Murata's Type 2GT Module Offers a Tightly-Integrated Route to Tri-Band LoRa for the IoT

Sampling now, the Type 2GT offers sub-gigahertz, 2.4GHz, and 2.1GHz satellite-compatible S-Band connectivity in a compact module.

Murata Manufacturing Co. has announced the impending launch of a multi-band LoRa radio module, specifically targeting easier design for the Internet of Things (IoT) through tight integration in a compact land-grid array (LGA) package — and powered by the Semtech LR1121 LoRa transceiver.

"We are thrilled to witness Murata’s strategic expansion with their cutting-edge, third-generation multi-band LoRa modules," says Semtech's Carlo Tinella of the company's presence inside the Murata Type 2GT module.

"This advancement provides the industry with a pivotal tool to streamline and secure the development process for applications operating across sub-GHz and 2.4GHz LoRa frequencies. Murata’s commitment to reducing design complexity and certification challenges empowers developers worldwide, enabling swift and versatile IoT solutions for everything from smart agriculture to urban infrastructure."

The Murata Type 2GT, which measures just 9.98×8.7mm (around 0.39×0.34") is designed to integrate as many components as possible within its body — reducing design complexity and the overall bill of materials. In addition to the Semtech LR1121 transceiver, the chip-like module includes a thermally-compensated crystal oscillator (TCXO), a 32kHz crystal, a radio-frequency switch (RF switch) and an RF matching network — all of which is pre-certified to FCC, Canadian, European, and Japanese standards.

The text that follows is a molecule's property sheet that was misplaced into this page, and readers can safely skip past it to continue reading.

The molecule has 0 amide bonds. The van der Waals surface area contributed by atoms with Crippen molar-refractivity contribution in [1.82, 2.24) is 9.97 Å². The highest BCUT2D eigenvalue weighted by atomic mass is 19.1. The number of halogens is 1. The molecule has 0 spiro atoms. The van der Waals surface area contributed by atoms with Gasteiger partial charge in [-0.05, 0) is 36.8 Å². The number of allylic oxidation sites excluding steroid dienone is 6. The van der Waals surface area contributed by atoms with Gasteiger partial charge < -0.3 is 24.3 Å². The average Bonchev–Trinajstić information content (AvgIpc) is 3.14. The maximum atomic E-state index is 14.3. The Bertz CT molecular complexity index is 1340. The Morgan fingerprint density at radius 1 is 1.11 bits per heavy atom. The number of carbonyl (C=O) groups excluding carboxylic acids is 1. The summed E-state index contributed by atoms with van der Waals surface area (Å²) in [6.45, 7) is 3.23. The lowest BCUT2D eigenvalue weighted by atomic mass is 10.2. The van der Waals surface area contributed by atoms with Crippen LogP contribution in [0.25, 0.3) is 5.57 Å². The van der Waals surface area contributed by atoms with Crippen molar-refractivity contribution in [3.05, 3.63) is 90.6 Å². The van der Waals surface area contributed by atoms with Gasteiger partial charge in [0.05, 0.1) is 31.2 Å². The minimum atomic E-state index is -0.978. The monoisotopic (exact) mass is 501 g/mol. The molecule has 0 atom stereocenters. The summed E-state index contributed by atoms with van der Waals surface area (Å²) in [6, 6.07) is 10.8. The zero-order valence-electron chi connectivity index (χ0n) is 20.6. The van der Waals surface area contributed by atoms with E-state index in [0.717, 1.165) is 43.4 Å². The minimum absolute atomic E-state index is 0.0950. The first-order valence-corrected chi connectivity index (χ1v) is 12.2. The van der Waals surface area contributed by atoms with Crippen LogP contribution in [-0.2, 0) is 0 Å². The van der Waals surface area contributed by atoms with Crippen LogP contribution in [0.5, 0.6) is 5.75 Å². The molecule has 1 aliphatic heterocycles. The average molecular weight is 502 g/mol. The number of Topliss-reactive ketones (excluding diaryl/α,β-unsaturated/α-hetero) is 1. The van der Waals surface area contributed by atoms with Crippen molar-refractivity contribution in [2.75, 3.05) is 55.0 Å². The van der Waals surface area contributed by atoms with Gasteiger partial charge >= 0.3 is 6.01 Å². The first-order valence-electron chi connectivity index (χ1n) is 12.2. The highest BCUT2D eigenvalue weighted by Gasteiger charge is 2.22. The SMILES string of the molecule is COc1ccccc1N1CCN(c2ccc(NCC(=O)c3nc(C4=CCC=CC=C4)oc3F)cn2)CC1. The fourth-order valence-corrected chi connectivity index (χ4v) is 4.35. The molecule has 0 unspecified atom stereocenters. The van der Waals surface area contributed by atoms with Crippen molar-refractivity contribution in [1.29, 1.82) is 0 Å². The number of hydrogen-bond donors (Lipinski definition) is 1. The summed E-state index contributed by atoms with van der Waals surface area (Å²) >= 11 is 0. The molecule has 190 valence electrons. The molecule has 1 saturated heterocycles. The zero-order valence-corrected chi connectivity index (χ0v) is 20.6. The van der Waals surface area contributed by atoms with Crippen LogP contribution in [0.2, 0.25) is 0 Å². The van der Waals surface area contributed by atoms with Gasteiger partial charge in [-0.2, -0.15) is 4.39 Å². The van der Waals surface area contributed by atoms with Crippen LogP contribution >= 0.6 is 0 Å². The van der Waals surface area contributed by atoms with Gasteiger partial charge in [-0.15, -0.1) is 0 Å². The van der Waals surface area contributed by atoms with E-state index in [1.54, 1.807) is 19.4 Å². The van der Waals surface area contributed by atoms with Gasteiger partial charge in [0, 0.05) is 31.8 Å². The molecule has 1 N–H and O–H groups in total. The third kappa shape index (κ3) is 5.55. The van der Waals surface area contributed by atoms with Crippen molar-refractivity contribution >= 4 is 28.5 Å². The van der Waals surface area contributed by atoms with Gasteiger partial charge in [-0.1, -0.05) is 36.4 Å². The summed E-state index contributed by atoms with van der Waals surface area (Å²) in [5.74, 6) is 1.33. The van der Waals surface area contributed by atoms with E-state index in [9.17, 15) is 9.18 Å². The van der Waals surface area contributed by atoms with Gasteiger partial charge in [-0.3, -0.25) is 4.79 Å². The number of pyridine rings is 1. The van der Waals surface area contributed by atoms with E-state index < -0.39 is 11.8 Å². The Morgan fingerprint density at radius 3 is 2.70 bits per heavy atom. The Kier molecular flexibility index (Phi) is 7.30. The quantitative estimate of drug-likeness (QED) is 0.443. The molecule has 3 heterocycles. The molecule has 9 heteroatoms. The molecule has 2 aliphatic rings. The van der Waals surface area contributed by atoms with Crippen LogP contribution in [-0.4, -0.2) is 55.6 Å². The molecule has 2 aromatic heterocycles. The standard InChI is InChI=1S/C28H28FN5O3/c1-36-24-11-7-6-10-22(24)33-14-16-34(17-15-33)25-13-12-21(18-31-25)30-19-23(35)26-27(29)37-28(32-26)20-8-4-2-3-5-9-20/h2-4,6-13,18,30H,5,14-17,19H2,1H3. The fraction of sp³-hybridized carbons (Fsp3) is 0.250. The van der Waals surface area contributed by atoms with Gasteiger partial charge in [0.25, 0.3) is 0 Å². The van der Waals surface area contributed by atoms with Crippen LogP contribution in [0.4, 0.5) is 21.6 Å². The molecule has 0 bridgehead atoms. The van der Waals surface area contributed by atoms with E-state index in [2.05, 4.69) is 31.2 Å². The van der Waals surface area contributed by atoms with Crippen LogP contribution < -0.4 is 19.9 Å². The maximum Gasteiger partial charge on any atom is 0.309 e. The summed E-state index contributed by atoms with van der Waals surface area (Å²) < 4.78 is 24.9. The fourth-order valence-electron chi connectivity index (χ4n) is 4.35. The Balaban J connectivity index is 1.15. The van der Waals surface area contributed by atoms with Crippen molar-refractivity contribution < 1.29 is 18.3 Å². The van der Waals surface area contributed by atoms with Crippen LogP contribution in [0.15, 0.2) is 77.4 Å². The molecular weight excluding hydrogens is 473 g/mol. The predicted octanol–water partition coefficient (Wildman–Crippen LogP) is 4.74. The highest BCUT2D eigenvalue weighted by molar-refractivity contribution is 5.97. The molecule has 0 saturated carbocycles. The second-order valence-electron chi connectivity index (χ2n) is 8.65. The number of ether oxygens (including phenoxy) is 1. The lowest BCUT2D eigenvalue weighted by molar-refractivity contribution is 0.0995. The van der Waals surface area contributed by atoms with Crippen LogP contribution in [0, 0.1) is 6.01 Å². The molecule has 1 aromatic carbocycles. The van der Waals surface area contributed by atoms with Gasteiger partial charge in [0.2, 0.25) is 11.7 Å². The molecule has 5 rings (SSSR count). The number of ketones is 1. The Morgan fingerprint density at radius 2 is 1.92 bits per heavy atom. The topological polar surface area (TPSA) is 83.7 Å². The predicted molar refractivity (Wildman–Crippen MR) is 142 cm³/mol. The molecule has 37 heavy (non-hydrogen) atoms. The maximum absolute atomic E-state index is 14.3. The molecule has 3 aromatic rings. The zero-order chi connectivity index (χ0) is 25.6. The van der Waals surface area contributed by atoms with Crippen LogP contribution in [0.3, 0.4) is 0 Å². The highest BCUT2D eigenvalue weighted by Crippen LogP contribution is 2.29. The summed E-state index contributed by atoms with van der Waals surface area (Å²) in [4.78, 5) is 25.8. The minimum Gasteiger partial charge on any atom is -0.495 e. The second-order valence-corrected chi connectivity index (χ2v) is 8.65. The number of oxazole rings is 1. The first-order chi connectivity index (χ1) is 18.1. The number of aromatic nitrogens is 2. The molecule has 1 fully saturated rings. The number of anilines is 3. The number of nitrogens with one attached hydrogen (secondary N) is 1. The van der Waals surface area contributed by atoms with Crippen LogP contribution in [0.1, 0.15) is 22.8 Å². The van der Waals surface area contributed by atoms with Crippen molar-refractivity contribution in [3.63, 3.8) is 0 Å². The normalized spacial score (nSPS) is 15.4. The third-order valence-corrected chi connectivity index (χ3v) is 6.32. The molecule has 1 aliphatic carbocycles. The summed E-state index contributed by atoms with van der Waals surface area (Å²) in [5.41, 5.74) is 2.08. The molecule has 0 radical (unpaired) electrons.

A major selling point of the new part is its support for multiple frequency bands, allowing it to connect over sub-gigahertz, 2.4GHz, and 2.1GHz frequencies — the latter offering the capability to communicate with satellite systems, in addition to communicating across terrestrial networks.

The Murata Type 2GT is currently sampling, the company has confirmed, with mass production underway. More information is available on the Murata website, where interested parties can also request an evaluation kit that breaks out the module's features on a PCB with Arduino UNO-format general-purpose input/output (GPIO) headers and connections for sub-gigahertz and 2.1/2.4GHz antennas.

Gareth Halfacree
Freelance journalist, technical author, hacker, tinkerer, erstwhile sysadmin. For hire:
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